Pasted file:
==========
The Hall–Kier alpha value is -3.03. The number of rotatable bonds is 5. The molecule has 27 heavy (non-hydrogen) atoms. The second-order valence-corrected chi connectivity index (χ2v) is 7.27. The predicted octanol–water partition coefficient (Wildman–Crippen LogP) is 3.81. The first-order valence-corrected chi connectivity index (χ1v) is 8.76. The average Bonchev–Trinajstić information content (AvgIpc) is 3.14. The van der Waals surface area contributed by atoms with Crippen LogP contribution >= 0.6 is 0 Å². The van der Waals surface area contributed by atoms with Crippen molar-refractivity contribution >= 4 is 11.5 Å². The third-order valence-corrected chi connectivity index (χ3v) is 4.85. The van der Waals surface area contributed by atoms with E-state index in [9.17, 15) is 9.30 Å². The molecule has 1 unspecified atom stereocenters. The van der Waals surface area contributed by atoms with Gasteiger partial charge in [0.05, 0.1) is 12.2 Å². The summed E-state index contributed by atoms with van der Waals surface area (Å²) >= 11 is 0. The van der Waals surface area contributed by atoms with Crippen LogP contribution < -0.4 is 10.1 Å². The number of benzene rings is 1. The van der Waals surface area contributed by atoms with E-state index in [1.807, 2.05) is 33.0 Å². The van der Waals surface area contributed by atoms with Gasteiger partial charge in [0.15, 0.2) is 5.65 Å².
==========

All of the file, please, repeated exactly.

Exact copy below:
The Hall–Kier alpha value is -3.03. The number of rotatable bonds is 5. The molecule has 27 heavy (non-hydrogen) atoms. The second-order valence-corrected chi connectivity index (χ2v) is 7.27. The predicted octanol–water partition coefficient (Wildman–Crippen LogP) is 3.81. The first-order valence-corrected chi connectivity index (χ1v) is 8.76. The average Bonchev–Trinajstić information content (AvgIpc) is 3.14. The van der Waals surface area contributed by atoms with Crippen LogP contribution >= 0.6 is 0 Å². The van der Waals surface area contributed by atoms with Crippen molar-refractivity contribution >= 4 is 11.5 Å². The third-order valence-corrected chi connectivity index (χ3v) is 4.85. The van der Waals surface area contributed by atoms with E-state index in [9.17, 15) is 9.30 Å². The molecule has 1 unspecified atom stereocenters. The van der Waals surface area contributed by atoms with Gasteiger partial charge in [0.05, 0.1) is 12.2 Å². The summed E-state index contributed by atoms with van der Waals surface area (Å²) >= 11 is 0. The van der Waals surface area contributed by atoms with Crippen LogP contribution < -0.4 is 10.1 Å². The number of benzene rings is 1. The van der Waals surface area contributed by atoms with E-state index in [1.807, 2.05) is 33.0 Å². The van der Waals surface area contributed by atoms with Gasteiger partial charge in [0.15, 0.2) is 5.65 Å².